Looking for foods that help with anxiety? Research shows that some foods act as natural remedies for anxiety, while others can send you into overdrive. Try these 8 foods that reduce anxiety today.
Are you struggling to keep anxiety at bay even though you meet regularly with a therapist, take your medication as prescribed, and have a good support system? The truth is, treatment for anxiety shouldn’t stop when you leave your therapist’s office, screw the lid back on the pill bottle, or step away from your family and friends—effective anxiety management involves one other significant factor: your diet. If you haven’t tried tweaking what you eat then you may be missing an important opportunity to beat back your anxiety.
Doctors and dietitians are starting to understand more about how the nutritional properties of the foods we eat affect the brain. “There is a clear and important connection between the brain and the gut,” explains Jodi Godfrey, MS, RD, a health and nutrition educator. “Researchers now refer to the gut as the second brain. When essential nutrients are not sufficiently available, there is a direct effect on the production of neurotransmitters and brain chemistry that can increase or lessen anxiety-related behaviors.”
Does adjusting your diet to ease your anxiety seem daunting? It doesn’t have to be. In fact, reflecting on the choices you make when it comes to food is a straightforward, positive lifestyle change for your body and brain. “The most important dietary change for anyone who has anxiety to make is to plan meals around whole foods, lowering or eliminating the number of processed foods including sweets and snack foods,” advises Godfrey.
The modifications you can make to your diet are as simple as swapping out foods could be spiking your anxiety for foods that may lessen the severity of your symptoms. Avoid binge-eating your go-to comfort foods (which only leave you feeling guilty and more anxious) and enjoy nutritious superfoods with mood-boosting properties. You’ll feel better for it.
Start eating foods that help with anxiety and stress today by introducing these 8 simple food swaps into your diet:
Many studies going back to the 1960s indicate that many people who suffer from anxiety and depression have an elevated incident of folate deficiency. Asparagus is one vegetable that contains a valuable amount of this mood-boosting nutrient. One cup alone provides two-thirds of your daily recommended folate value.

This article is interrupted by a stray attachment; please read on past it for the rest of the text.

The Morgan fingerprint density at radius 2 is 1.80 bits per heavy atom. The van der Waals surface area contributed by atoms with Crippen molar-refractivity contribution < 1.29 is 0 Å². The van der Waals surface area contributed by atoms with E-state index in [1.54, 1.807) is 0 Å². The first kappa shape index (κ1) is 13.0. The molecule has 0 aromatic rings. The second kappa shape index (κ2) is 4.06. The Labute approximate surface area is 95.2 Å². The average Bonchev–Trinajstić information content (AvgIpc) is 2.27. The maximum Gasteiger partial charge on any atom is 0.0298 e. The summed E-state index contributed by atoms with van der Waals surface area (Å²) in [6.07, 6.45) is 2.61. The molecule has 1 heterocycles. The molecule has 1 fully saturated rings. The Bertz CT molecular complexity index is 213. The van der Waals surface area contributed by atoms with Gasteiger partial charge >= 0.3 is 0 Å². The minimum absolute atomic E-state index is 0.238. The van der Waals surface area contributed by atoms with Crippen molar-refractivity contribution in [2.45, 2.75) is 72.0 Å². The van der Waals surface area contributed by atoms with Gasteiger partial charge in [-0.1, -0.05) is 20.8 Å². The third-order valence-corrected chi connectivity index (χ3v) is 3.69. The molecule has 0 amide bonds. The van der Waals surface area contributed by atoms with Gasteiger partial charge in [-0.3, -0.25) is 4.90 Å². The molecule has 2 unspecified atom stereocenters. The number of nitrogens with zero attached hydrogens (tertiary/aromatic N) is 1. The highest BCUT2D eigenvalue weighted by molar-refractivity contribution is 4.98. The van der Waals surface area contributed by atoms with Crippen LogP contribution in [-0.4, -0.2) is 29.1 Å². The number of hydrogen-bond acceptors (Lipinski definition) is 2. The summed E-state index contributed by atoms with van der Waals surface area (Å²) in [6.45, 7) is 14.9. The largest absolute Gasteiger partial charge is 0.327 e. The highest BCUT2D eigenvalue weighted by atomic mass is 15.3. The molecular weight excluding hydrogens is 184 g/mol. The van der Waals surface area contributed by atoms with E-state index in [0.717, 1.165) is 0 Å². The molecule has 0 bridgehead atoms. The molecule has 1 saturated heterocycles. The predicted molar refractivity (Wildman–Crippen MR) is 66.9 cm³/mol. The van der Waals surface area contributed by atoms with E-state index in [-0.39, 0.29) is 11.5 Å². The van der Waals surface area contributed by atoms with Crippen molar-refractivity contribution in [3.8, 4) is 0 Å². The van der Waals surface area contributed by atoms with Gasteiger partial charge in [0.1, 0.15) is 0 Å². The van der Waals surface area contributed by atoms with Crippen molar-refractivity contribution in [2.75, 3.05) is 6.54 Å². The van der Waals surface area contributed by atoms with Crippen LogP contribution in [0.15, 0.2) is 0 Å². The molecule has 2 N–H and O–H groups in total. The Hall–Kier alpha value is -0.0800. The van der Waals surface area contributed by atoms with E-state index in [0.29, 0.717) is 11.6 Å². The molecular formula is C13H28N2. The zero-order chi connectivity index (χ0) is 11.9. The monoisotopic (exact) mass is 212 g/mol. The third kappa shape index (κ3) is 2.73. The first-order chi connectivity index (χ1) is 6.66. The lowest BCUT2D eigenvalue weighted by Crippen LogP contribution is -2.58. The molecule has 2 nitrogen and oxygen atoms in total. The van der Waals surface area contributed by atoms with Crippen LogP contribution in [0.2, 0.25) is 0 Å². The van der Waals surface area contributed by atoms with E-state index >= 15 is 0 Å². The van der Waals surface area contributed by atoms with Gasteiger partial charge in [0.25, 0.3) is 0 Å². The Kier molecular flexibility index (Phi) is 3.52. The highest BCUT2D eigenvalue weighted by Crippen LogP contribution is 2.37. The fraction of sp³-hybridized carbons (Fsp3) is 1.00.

Food Swap: Asparagus Spears Instead of Fries
Ditch the French Fries and sauté, steam, or grill some asparagus to serve as a side dish. If you tend to snack on fries, consider this substitute: dip cooked asparagus into salsa, hummus, or a bean dip.
Vitamin B6 helps the body make several neurotransmitters, including serotonin, which influences mood. “The B vitamins, including thiamine, riboflavin, and niacin, have positive effects on the nervous system. Deficiencies of these vitamins have been linked to increased anxiety in some people,” explains Godfrey. Avocados are rich in stress-relieving B vitamins and heart-healthy fat that may help to lessen anxiety.
Food Swap: Non-Dairy Frozen Avocado Treat Instead of Ice Cream
Avocado ice cream? Yes, you heard that right. Next time you’re reaching for that pint of full-fat, calorie-laden ice-cream, whip up your own frozen avocado treat. Just blend avocado with a ripe banana, vanilla extract, almond milk, and sweetener. Freeze for a few hours and then dig in, knowing you’re boosting those B vitamins as you go!
When we’re anxious and stressed, our bodies crave vitamin C to help repair and protect our cells, and blueberries are packed full of it. Small but mighty, blueberries are bursting with antioxidants and vitamin C which have been shown to provide anxiety relief. One study1 examined the effects of oral vitamin C supplements on anxiety in a group of students and found that antioxidants may be useful for both the prevention and reduction of anxiety.
Food Swap: Blueberries Instead of Sugary Sweets
Reaching for sugar when hunger strikes causes the brain to work at sub-optimal level and puts you at greater risk for depressive symptoms associated with anxiety. “The sweetness from blueberries is a better option acting as a positive immune booster; added sugars throw off the healthy bacterial balance in the gut that may increase anxiety,” Godfrey says.